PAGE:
But I crave the soup too much that I just had to recreate it so I could have it any time, anywhere. Well, anywhere that has a kitchen. My version is not an exact replication but a personal rendition, an interpretation that has become my new favorite. I’ve added other ingredients such as enoki mushrooms and used a variation of Asian Greens -sometimes snow pea leaves, sometimes yu choy, and sometimes even kale. Basically any greens that have sweet stalk and tender leaves. I don’t braise them, I would just add them to the pot as one of the last steps. I also like to use regular, firm tofu instead of pressed, chewy tofu.

As for the seasoning, I kept the roasted garlic, chili pepper, and sesame oil. I think Mission Chinese uses mushroom broth so that’s what I use too. Anyway, I am completely satisfied and happy with my version that I am excited to share it with you. I think you’ll be pleased to know that it’s not only delicious, it’s easy and quick to cook too.



Serves 4

Cooking time: 20 minutes

asian greens soup wide


  • 3-4 quarts water
  • mushroom broth to taste (see note below)
  • 1/4 of small kabocha squash, thinly sliced with skin intact
  • 4-6 whole garlic cloves, peeled
  • 2-3 Thai chili pepper, minced (see note below)
  • drizzle of sesame oil
  • pinch of salt
  • a bunch of Asian greens (see note below)
  • a bunch of Enoki mushrooms, roots cut and removed
  • a block of firm tofu, thinly sliced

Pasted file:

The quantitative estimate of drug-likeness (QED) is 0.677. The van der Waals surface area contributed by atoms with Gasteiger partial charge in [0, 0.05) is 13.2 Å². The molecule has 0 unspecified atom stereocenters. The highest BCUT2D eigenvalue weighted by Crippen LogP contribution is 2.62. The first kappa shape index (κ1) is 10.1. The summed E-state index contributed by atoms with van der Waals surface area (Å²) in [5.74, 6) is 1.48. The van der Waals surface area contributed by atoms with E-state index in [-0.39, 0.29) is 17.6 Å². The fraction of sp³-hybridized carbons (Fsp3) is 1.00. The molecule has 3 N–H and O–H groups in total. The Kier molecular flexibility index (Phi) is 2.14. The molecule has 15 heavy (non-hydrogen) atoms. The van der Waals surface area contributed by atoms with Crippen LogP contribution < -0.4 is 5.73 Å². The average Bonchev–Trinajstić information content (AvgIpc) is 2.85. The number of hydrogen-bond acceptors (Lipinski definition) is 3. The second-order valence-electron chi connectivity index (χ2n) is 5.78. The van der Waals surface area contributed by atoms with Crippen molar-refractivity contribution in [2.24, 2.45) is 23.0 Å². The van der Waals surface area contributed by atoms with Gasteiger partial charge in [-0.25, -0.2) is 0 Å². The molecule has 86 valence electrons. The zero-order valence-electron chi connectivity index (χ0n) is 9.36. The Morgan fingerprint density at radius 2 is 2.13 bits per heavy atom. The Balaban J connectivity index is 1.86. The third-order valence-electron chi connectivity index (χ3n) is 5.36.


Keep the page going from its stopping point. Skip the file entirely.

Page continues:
• 3-5 tablespoons of cooking oil to fry the tofu


  • Every brand of mushroom broth is different. They vary in form and strength. Start small and gradually add more until you’ve achieved your desired amount of savoriness. I like to use the brand “Po Lo Ku Mushroom Seasoning” that I got at my local Asian grocery store. I start with about three tablespoons, adding more to taste.
  • I like my soup mildly spicy. You may use more chili pepper if you want more kick. You may use chili oil or sambal olek in addition to or in replacement for the chili pepper. If you don’t want it to be spicy at all, you may de-seed the pepper before adding to the pot or skip them altogether.
  • You may use any greens that have firm, sweet stalk and tender leaves. Ideally, I like to use snow pea leaves but I’ve also used yu choy, sometimes even kale.
  • While you’re waiting for your soup to simmer and cook, you could also fry the tofu on another pan to cut down your cooking time.
  • Growing up, I was always told to remove the skin off the kabocha squash before cooking it. As it turns out, the skin is also edible! So feel free to keep the skin intact; it doesn’t have any prominent flavor and it does give nutritious fiber.

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  1. Add water to a medium-size pot and heat it over medium heat.
  2. Pour the mushroom broth and a pinch of salt and mix to fully incorporate. Cover and put to simmer for 5-6 minutes.
  3. While you’re waiting for your broth to simmer, put the garlic cloves a the toaster oven and toast for 5 minutes or until they have brown and black toasted spots.
  4. During this time, you could also fry your tofu on a separate pan, preferably next to your soup so you could watch both.